Public Release: 

Very low levels of bad cholesterol well-tolerated in heart disease patients

Low cholesterol achieved by PCSK9s does not lead to memory, nervous system impairment

American College of Cardiology

Heart disease patients taking PCSK9 inhibitors to achieve very low levels of cholesterol do not experience an increase in adverse events, including memory impairment or nervous system disorders, but may have an increased risk of cataracts, according to a study today in the Journal of the American College of Cardiology.

Statins are largely used to lower LDL cholesterol, or bad cholesterol, and prevent heart disease. However, some patients need to reduce their LDL cholesterol even further than what they are able to achieve with a maximally tolerated statin or other lipid-lowering therapies. PCSK9 inhibitors can reduce cholesterol by large amounts in high-risk patients, but there have been some concerns on how very low levels of LDL cholesterol effect the body functions reliant on cholesterol.

Researchers in this study pooled data from 14 randomized, controlled studies that included 5,234 patients treated with the PCSK9 alirocumab for up to two years. They looked for the occurrence of adverse events in patients who achieved two or more consecutive LDL cholesterol values of less than 25 mg/dL or less than 15 mg/dL. An LDL level of 25 md/dL was used because it has been suggested to be the level needed for normal cell function.

The overall incidence of adverse events was similar in patients taking alirocumab versus those taking placebo, including musculoskeletal events, neurologic conditions, neurocognitive events (including memory), renal events or liver events. There was not an increased incidence of diabetes, despite previous studies showing an excess of diabetes in patients with LDL cholesterol lower than 30mg/dL on statin therapy.

Analyses did show an increased incidence of cataracts in patients with LDL less than 25 versus greater than 25. This could be a chance finding, or it could be because reducing cholesterol accelerates underlying aging-related changes, contributing to cataracts.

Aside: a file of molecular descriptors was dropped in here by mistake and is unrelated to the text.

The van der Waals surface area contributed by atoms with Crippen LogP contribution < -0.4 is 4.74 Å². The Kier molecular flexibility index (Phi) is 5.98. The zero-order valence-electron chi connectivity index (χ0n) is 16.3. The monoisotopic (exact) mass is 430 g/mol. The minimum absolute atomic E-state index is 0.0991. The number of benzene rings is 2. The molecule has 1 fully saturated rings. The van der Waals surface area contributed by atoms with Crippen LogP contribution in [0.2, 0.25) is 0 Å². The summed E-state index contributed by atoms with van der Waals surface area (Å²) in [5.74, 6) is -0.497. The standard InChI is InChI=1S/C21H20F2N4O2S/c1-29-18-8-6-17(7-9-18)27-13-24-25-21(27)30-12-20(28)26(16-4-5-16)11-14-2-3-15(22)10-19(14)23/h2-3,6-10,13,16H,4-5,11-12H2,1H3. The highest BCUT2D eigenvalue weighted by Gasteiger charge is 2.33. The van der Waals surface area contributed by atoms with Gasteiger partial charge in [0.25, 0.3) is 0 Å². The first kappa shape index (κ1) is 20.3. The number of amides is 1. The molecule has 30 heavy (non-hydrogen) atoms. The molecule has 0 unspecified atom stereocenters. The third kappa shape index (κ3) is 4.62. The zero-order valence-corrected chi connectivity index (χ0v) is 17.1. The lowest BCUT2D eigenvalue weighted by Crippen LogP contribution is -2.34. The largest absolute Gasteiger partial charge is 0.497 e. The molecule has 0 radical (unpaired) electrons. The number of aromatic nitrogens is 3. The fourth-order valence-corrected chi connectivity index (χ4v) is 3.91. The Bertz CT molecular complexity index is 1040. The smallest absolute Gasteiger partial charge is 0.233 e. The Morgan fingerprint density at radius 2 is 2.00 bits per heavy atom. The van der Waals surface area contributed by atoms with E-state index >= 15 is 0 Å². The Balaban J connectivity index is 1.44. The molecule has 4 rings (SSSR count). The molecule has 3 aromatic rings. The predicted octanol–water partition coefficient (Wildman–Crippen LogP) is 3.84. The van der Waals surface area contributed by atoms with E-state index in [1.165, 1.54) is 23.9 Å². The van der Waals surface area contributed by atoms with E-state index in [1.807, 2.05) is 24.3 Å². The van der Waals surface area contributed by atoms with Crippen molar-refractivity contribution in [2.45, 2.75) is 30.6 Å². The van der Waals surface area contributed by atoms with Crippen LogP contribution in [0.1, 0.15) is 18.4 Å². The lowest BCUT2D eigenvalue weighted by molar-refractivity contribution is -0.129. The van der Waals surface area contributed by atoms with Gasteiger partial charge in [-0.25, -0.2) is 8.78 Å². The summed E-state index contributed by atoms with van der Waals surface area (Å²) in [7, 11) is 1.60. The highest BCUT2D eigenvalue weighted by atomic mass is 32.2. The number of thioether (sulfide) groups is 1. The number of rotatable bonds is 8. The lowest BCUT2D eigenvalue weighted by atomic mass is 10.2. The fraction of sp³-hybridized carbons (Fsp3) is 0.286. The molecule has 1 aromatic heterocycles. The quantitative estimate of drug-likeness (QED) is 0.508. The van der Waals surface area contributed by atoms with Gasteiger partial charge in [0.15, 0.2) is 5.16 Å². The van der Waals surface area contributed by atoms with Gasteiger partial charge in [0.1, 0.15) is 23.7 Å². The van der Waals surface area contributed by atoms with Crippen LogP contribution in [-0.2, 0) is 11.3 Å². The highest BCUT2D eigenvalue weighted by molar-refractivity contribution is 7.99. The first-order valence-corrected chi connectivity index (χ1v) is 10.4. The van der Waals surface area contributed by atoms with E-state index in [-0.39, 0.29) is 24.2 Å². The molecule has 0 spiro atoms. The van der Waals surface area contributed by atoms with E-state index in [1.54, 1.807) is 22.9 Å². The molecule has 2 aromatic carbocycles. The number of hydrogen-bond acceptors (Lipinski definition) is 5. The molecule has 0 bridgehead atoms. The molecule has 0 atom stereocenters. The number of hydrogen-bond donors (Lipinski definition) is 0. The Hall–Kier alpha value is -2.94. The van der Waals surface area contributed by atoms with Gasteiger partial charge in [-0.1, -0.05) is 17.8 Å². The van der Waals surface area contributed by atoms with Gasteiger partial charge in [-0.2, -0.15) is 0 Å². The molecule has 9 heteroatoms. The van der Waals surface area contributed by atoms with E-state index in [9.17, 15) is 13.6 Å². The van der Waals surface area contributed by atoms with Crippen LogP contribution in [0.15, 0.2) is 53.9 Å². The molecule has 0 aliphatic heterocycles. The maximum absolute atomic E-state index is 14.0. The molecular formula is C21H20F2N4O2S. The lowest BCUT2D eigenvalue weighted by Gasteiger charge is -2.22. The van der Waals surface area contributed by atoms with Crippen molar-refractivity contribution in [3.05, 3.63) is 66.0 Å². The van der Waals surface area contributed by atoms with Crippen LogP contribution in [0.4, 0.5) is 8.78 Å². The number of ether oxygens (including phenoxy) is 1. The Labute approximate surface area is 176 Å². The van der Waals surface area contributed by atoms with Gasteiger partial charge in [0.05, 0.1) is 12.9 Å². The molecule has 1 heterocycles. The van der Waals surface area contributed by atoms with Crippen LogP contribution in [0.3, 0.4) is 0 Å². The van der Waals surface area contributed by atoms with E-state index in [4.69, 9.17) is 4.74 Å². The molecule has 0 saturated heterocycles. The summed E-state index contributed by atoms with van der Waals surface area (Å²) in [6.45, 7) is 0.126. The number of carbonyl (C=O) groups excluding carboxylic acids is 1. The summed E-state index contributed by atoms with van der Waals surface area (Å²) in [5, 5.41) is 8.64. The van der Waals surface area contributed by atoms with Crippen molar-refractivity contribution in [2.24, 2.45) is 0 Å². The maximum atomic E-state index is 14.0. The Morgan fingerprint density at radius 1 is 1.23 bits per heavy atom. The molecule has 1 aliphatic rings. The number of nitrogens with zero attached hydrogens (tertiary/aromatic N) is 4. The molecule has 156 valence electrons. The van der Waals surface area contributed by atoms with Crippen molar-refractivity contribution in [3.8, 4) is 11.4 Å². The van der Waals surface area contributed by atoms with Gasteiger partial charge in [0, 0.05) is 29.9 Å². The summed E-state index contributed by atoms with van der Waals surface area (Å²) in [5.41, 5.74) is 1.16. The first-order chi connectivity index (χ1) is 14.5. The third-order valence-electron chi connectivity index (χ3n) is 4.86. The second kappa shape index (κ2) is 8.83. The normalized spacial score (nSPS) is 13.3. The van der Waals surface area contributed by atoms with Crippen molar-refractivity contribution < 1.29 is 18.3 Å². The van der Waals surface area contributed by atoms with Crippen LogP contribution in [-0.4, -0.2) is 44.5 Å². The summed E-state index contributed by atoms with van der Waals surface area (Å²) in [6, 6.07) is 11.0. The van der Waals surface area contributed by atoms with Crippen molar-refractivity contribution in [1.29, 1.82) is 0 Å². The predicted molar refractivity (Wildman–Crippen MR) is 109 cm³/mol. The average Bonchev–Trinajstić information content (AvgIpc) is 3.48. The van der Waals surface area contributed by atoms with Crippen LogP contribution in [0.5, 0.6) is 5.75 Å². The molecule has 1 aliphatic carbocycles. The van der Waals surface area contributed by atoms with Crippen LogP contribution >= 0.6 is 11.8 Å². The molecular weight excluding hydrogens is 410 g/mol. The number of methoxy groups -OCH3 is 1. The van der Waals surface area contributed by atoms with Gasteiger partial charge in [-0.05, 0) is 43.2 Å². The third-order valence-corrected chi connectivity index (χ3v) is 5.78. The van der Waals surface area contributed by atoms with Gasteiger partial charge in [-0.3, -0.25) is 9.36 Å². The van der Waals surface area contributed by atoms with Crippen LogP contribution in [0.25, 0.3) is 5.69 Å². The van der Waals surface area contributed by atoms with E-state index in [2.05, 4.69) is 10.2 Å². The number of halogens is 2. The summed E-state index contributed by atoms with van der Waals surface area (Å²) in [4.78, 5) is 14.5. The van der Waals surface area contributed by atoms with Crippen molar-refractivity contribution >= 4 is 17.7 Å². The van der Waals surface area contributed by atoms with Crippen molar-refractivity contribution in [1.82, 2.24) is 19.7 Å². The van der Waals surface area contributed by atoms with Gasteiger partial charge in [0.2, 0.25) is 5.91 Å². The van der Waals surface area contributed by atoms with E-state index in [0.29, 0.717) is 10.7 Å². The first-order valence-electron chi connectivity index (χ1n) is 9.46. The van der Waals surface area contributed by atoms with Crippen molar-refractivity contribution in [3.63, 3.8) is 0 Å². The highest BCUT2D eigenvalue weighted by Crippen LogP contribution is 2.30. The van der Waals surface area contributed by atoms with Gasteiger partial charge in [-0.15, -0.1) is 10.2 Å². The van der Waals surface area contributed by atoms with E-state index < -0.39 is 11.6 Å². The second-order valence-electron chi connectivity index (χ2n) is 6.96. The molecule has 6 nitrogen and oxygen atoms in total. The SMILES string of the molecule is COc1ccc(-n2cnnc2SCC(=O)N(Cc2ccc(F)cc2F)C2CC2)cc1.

"The safety of these new drugs is critical to patients who have no other means by which to control their life-threatening high cholesterol," said Jennifer Robinson, MD, MPH, lead author of the study and director of the Preventive Intervention Center at the University of Iowa in Iowa City, Iowa. "The long-term effects of very low levels of LDL cholesterol are under evaluation in ongoing large clinical trials."

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The American College of Cardiology is a 52,000-member medical society that is the professional home for the entire cardiovascular care team. The mission of the College is to transform cardiovascular care and to improve heart health. The ACC leads in the formation of health policy, standards and guidelines. The College operates national registries to measure and improve care, offers cardiovascular accreditation to hospitals and institutions, provides professional medical education, disseminates cardiovascular research and bestows credentials upon cardiovascular specialists who meet stringent qualifications. For more, visit acc.org.

The Journal of the American College of Cardiology is the most widely read cardiovascular journal in the world and is the top ranked cardiovascular journal for its scientific impact. JACC is the flagship for a family of journals that publish peer-reviewed research on all aspects of cardiovascular disease. JACC: Cardiovascular Interventions, JACC: Cardiovascular Imaging and JACC: Heart Failure also rank among the top ten cardiovascular journals for impact. JACC: Clinical Electrophysiology and JACC: Basic to Translational Science are the newest journals in the JACC family. Learn more at JACC.org.

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